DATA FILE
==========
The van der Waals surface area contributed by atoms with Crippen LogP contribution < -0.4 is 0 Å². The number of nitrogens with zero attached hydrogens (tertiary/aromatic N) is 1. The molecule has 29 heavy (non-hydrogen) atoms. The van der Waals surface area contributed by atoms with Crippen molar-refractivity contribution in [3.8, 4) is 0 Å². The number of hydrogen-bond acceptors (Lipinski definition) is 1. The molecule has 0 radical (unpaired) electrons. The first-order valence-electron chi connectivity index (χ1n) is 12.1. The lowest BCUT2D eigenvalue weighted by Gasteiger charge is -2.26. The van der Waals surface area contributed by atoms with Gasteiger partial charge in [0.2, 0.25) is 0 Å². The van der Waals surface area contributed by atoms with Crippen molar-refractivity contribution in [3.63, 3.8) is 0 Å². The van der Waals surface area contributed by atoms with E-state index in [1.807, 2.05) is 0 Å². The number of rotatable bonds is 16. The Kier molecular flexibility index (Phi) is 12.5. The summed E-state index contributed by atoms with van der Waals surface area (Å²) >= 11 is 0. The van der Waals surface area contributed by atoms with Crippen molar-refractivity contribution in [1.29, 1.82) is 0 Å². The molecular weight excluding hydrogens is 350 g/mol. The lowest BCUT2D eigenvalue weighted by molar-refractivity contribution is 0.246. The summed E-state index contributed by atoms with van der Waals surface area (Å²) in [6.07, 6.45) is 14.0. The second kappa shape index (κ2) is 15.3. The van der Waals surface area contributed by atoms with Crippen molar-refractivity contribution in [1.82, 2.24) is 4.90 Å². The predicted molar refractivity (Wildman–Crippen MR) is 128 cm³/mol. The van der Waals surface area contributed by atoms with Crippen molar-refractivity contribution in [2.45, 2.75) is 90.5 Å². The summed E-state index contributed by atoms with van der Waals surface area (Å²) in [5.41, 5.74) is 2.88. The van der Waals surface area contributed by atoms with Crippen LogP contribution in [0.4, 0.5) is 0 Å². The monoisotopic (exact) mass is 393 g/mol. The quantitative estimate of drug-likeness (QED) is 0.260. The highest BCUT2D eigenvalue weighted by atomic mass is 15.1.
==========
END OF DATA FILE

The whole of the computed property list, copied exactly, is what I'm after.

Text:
The van der Waals surface area contributed by atoms with Crippen LogP contribution < -0.4 is 0 Å². The number of nitrogens with zero attached hydrogens (tertiary/aromatic N) is 1. The molecule has 29 heavy (non-hydrogen) atoms. The van der Waals surface area contributed by atoms with Crippen molar-refractivity contribution in [3.8, 4) is 0 Å². The number of hydrogen-bond acceptors (Lipinski definition) is 1. The molecule has 0 radical (unpaired) electrons. The first-order valence-electron chi connectivity index (χ1n) is 12.1. The lowest BCUT2D eigenvalue weighted by Gasteiger charge is -2.26. The van der Waals surface area contributed by atoms with Gasteiger partial charge in [0.2, 0.25) is 0 Å². The van der Waals surface area contributed by atoms with Crippen molar-refractivity contribution in [3.63, 3.8) is 0 Å². The van der Waals surface area contributed by atoms with E-state index in [1.807, 2.05) is 0 Å². The number of rotatable bonds is 16. The Kier molecular flexibility index (Phi) is 12.5. The summed E-state index contributed by atoms with van der Waals surface area (Å²) >= 11 is 0. The van der Waals surface area contributed by atoms with Crippen molar-refractivity contribution in [1.29, 1.82) is 0 Å². The molecular weight excluding hydrogens is 350 g/mol. The lowest BCUT2D eigenvalue weighted by molar-refractivity contribution is 0.246. The summed E-state index contributed by atoms with van der Waals surface area (Å²) in [6.07, 6.45) is 14.0. The second kappa shape index (κ2) is 15.3. The van der Waals surface area contributed by atoms with Crippen molar-refractivity contribution in [1.82, 2.24) is 4.90 Å². The predicted molar refractivity (Wildman–Crippen MR) is 128 cm³/mol. The van der Waals surface area contributed by atoms with Crippen molar-refractivity contribution in [2.45, 2.75) is 90.5 Å². The summed E-state index contributed by atoms with van der Waals surface area (Å²) in [5.41, 5.74) is 2.88. The van der Waals surface area contributed by atoms with Crippen LogP contribution in [0.4, 0.5) is 0 Å². The monoisotopic (exact) mass is 393 g/mol. The quantitative estimate of drug-likeness (QED) is 0.260. The highest BCUT2D eigenvalue weighted by atomic mass is 15.1.